Updated: Sep 7
Developing a professional network and learning how to expand our networks is essential to a prosperous career. But how often do we take the time to analyze our networks to see if we are reaching the right people in the right disciplines and professions? Ensuring that our networks are diverse is important because diversity and inclusion is proven to result in more innovation. This yields a competitive advantage for organizations with high degrees of diversity, equity, and inclusion.
It is common to lack strategy when it comes to building our networks. Because networking often happens organically, this may result in missing out on some powerful connections that may be helpful throughout different stages of our career. As younger generations become leaders, we have a responsibility to break up the homogeneous networks that have previously run our major industries. A diverse professional network is essential to this new wave of leaders being able to thrive and potentially conquer areas of an industry that previous leaders haven’t been able to.
Building your professional network often begins before someone lands their first professional job. There is no denying that is it easier to let our networks evolve based on people we know from previous jobs or school experiences. To be strategic we have to be intentional in who we invite to our network and who we make new connections with as our careers develop. Often times our networks consist of people similar to us in areas such as socio-economic status, gender, race, culture, and education. We have to be intentional about who we seek out, searching for people who have valuable skills, insights, or accomplishments that would prove to be beneficial regardless of their backgrounds. Today, our access to technology allows us to seek out and make new connections that extend beyond our comfortable bubbles of like-minded peers and colleagues.
Auditing your network can be a productive first step in diversifying and expanding your pipeline. Take the time to objectively identify how many people look like us, think like us, or live like us. Once you have a definitive idea of who is included in our networks, we are then able to strategically enhance it by seeking out diverse people whose knowledge or skills can align with our career objectives. Similarly, you can connect with others outside of your industry or from different professional backgrounds to gain knowledge, insight, and skills from industries you could learn about.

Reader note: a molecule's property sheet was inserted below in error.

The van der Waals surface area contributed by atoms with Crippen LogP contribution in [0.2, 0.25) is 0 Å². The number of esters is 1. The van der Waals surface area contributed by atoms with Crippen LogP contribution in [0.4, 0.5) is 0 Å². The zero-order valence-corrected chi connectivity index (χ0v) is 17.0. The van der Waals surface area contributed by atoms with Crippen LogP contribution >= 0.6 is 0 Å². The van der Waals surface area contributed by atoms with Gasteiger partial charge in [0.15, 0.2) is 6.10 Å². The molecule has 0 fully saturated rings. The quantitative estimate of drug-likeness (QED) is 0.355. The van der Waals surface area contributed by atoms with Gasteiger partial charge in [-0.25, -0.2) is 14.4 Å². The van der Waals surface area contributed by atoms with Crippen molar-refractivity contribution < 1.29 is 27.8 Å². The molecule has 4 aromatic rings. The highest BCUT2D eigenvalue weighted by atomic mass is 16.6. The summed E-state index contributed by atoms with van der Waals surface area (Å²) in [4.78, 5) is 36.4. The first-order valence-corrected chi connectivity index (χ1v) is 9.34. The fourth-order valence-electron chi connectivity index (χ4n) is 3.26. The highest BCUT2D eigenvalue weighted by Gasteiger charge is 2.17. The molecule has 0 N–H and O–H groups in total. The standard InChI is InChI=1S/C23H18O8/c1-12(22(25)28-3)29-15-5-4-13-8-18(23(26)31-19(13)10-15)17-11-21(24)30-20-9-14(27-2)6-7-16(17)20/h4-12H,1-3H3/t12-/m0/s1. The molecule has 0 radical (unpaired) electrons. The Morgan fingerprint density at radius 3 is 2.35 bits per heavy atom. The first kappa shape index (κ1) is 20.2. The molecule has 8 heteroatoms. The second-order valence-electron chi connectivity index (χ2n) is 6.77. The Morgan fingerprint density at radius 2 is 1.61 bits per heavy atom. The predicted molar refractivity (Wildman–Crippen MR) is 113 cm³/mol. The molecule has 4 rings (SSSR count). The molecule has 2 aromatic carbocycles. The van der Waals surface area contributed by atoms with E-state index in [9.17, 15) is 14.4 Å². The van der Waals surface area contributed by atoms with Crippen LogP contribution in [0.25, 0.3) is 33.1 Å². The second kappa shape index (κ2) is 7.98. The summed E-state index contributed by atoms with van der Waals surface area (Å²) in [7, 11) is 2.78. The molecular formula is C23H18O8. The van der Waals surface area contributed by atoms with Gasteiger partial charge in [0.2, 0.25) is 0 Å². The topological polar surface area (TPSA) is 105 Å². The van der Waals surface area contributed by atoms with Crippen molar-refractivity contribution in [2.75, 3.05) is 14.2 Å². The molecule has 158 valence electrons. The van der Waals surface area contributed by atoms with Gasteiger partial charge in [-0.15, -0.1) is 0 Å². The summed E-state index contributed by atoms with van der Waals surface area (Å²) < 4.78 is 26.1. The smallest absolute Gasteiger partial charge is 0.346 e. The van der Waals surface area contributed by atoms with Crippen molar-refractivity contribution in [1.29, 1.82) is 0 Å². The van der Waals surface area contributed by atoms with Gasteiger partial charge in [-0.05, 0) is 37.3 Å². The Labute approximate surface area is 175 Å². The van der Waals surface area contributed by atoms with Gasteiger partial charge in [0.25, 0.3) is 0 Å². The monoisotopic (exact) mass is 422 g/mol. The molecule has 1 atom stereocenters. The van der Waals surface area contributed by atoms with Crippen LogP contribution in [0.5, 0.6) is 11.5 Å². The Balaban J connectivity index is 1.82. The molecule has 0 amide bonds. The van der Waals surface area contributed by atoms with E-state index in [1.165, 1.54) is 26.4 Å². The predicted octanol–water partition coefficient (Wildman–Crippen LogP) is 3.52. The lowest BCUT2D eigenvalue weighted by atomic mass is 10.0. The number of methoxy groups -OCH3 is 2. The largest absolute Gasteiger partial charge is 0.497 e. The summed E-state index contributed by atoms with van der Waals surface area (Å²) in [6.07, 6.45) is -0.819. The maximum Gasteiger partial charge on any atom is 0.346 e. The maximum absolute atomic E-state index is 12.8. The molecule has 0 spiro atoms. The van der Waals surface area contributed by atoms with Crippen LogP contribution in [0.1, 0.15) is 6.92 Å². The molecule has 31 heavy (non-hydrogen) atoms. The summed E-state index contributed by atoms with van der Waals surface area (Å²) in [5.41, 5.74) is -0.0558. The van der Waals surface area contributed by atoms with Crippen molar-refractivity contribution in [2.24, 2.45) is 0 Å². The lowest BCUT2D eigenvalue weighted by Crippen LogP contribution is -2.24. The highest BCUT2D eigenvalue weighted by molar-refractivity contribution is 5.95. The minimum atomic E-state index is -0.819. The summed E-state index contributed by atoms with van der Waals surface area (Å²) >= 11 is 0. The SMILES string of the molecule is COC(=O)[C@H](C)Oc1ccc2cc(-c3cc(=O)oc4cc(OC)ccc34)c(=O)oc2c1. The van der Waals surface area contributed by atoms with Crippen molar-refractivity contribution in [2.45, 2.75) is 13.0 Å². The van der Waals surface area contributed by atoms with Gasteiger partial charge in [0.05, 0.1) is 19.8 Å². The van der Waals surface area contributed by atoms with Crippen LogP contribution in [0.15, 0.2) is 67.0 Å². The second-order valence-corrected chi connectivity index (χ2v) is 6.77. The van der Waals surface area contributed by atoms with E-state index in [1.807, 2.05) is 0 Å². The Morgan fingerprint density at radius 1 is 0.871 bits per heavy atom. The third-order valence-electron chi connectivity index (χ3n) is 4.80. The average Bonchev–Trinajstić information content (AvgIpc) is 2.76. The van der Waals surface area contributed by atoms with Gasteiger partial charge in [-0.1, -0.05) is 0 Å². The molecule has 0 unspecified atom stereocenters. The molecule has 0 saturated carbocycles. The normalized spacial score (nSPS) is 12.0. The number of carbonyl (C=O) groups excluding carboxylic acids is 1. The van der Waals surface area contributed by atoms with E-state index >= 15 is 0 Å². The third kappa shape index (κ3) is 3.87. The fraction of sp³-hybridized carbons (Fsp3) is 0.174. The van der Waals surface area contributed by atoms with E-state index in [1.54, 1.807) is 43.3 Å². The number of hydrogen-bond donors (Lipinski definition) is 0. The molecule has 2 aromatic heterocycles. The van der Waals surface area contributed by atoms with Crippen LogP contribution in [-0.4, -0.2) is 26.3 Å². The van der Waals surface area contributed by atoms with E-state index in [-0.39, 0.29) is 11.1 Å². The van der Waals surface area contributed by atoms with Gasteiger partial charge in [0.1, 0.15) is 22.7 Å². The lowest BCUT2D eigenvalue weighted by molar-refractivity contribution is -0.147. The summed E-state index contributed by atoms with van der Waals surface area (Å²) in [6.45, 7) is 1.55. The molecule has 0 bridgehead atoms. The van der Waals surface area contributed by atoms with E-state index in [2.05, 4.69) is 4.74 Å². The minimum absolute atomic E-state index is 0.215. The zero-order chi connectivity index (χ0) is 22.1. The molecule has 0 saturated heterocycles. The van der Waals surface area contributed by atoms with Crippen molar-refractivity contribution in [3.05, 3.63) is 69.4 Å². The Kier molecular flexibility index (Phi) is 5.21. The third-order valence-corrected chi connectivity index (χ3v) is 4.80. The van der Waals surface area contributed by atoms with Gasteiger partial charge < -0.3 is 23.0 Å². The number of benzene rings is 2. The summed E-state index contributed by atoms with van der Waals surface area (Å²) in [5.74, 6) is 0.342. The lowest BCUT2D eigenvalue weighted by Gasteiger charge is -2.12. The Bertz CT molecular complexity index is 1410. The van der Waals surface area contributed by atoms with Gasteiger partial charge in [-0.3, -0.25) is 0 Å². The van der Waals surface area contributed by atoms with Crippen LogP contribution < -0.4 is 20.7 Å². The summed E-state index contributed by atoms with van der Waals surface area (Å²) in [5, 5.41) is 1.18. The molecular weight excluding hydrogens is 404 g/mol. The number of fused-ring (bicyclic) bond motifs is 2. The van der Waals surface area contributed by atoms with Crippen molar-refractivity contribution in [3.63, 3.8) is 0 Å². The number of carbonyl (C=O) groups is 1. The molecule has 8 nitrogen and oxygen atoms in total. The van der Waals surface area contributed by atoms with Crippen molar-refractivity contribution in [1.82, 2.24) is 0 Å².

Networking can be a painful exercise, but it is necessary to keep abreast and on top of things in our primary career sectors. However, we don’t have to stay within our narrow networks. As we explore potential new connections, we should strategically think about how to be intentional in diversifying our networks. Get rid of thinking about quotas and simply seek out people we may not have an opportunity to interact with on a regular basis.
Employee resource groups (ERGs) are groups of employees who join together in their workplace based on shared characteristics or life experiences. ERGs have become more popular, especially in mid-to-large scale organizations, and are generally based on providing support, enhancing career development, and contributing to personal development in the work environment. Take advantage of the ERGs within your organization to meet people outside of your specific discipline who you’d be unlikely to meet or interact with in your daily work life. Many companies have ERGs for women, veterans, BIPOC groups, LGBTQ+ employees, people with disabilities, and others. ERGs are a great way to learn about other areas of business as well as putting on a new set of lenses for other perspectives in your workplace.
As you expand and enrich your network with these new strategies, be sure to schedule time for networking and make it a fundamental part of your career plan. You may consider spending an hour each week or month to delegate time to networking efforts. This persistence and dedication will pay off and soon you will see how you have successfully grown your network while diversifying it for a more powerful took in your career toolbox.